Blog posts are an integral part of inbound content strategy, providing easily accessible information to our target personas, and driving them to our downloadable content. Getting a blog off the ground for a startup is a necessity to convert targets to leads, so let’s breakdown a simple set of steps to get started:
1. Build the infrastructure
Maintaining a blog requires a content management system, like WordPress. If you are using a marketing automation system, like Hubspot, it has built in blogging functionality. It is best to use that because it tightly integrates with the analytics, landing pages and CTA features.
Some blog systems have templates, and others may require you to code HTML, CSS and sometimes proprietary content management language from scratch to customize the blog the way you want. Designing a blog is a big project, similar to developing a website. You should plan to have a web developer be working on it for 6 weeks to include time for A/B testing different concepts.
The marketing and selling process does not stop once a prospect becomes a customer. Especially if your business has recurring revenue (i.e. customers pay monthly and can leave anytime) it is critical that you continue to market new products and valuable content to your customer base. To keep things simple, I categorize customer content marketing into 3 buckets:
Content about the space and industry
Content about how to maximize product value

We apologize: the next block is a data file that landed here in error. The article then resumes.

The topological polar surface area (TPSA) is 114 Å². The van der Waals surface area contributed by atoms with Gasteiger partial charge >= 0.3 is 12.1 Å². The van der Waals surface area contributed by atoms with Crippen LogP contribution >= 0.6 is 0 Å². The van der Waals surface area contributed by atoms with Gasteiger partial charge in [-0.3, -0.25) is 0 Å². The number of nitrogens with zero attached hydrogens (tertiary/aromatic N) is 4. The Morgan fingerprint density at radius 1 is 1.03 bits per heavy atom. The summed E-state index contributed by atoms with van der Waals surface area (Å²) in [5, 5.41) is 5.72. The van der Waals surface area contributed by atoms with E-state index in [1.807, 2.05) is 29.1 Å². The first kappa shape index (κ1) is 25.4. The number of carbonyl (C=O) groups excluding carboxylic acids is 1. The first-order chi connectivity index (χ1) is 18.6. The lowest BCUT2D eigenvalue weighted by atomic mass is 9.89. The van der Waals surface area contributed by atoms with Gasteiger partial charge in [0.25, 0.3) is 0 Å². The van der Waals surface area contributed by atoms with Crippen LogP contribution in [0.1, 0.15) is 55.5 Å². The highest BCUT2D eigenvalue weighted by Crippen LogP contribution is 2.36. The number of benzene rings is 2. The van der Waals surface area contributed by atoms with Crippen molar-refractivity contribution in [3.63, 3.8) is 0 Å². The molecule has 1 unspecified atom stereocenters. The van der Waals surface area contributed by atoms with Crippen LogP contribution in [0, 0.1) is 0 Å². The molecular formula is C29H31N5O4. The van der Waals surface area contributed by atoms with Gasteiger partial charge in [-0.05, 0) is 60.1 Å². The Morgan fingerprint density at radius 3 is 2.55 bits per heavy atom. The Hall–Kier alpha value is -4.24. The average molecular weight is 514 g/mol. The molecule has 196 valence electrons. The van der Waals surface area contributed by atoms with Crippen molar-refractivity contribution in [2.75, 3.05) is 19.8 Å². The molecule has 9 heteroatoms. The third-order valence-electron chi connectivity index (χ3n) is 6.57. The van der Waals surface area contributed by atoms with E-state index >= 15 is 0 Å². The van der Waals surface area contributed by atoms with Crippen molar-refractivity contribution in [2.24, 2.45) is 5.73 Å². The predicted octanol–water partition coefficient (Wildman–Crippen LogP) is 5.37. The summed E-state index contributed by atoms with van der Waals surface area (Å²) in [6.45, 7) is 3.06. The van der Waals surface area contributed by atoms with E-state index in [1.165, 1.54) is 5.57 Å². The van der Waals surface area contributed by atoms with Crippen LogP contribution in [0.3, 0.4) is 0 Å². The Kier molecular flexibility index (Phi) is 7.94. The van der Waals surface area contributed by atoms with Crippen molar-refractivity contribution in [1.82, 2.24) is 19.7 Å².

Content that drives upsells of new products or services
Each of these is an important part of the customer marketing mix. Let’s break them down:
Brand can be a nebulous concept to wrap your head around. It’s an asset and wildly important to the success of most businesses. At the same time, it’s difficult to manage or pinpoint exactly what it is. To keep things simple, brand is a combination of the story and emotion that targets experience when hearing about or interacting with your company. There are tons of resources about the advanced strategies of building a brand, so let’s focus here on tactical steps a startup can take to begin. First, let’s break brand into two parts:
The visuals are what targets see when they interact with you: logo, graphics, content, website, advertisements, etc. The voice is what targets read and hear when they interact with you: sales demos, support calls, website copy, ebooks, etc. You need to make sure that both the visuals and voice are in tight alignment if you are creating an organized, cohesive brand. Let’s dig into the specifics: